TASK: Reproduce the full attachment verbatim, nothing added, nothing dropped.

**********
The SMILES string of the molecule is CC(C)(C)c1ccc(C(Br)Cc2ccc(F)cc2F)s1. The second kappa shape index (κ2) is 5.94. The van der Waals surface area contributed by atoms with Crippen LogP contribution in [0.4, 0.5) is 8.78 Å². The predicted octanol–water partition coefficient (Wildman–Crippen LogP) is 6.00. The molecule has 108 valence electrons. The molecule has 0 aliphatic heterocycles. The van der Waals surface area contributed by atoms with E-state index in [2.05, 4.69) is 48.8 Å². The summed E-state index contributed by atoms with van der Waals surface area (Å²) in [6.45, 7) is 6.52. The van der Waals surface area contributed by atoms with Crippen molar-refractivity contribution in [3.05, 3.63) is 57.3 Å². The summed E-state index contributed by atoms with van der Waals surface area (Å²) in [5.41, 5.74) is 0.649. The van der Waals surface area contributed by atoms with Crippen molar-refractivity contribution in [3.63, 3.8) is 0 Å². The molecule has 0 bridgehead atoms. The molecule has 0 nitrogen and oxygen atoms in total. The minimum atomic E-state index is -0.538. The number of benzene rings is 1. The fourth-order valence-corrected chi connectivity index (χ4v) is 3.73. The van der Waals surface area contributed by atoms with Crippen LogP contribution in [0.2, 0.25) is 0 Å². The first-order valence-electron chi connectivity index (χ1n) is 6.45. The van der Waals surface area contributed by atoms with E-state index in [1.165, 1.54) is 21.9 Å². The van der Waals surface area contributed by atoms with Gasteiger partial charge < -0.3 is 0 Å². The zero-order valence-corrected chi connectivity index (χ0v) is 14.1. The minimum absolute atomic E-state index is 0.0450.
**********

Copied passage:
The SMILES string of the molecule is CC(C)(C)c1ccc(C(Br)Cc2ccc(F)cc2F)s1. The second kappa shape index (κ2) is 5.94. The van der Waals surface area contributed by atoms with Crippen LogP contribution in [0.4, 0.5) is 8.78 Å². The predicted octanol–water partition coefficient (Wildman–Crippen LogP) is 6.00. The molecule has 108 valence electrons. The molecule has 0 aliphatic heterocycles. The van der Waals surface area contributed by atoms with E-state index in [2.05, 4.69) is 48.8 Å². The summed E-state index contributed by atoms with van der Waals surface area (Å²) in [6.45, 7) is 6.52. The van der Waals surface area contributed by atoms with Crippen molar-refractivity contribution in [3.05, 3.63) is 57.3 Å². The summed E-state index contributed by atoms with van der Waals surface area (Å²) in [5.41, 5.74) is 0.649. The van der Waals surface area contributed by atoms with Crippen molar-refractivity contribution in [3.63, 3.8) is 0 Å². The molecule has 0 bridgehead atoms. The molecule has 0 nitrogen and oxygen atoms in total. The minimum atomic E-state index is -0.538. The number of benzene rings is 1. The fourth-order valence-corrected chi connectivity index (χ4v) is 3.73. The van der Waals surface area contributed by atoms with Crippen LogP contribution in [0.2, 0.25) is 0 Å². The first-order valence-electron chi connectivity index (χ1n) is 6.45. The van der Waals surface area contributed by atoms with E-state index in [1.165, 1.54) is 21.9 Å². The van der Waals surface area contributed by atoms with Gasteiger partial charge < -0.3 is 0 Å². The zero-order valence-corrected chi connectivity index (χ0v) is 14.1. The minimum absolute atomic E-state index is 0.0450.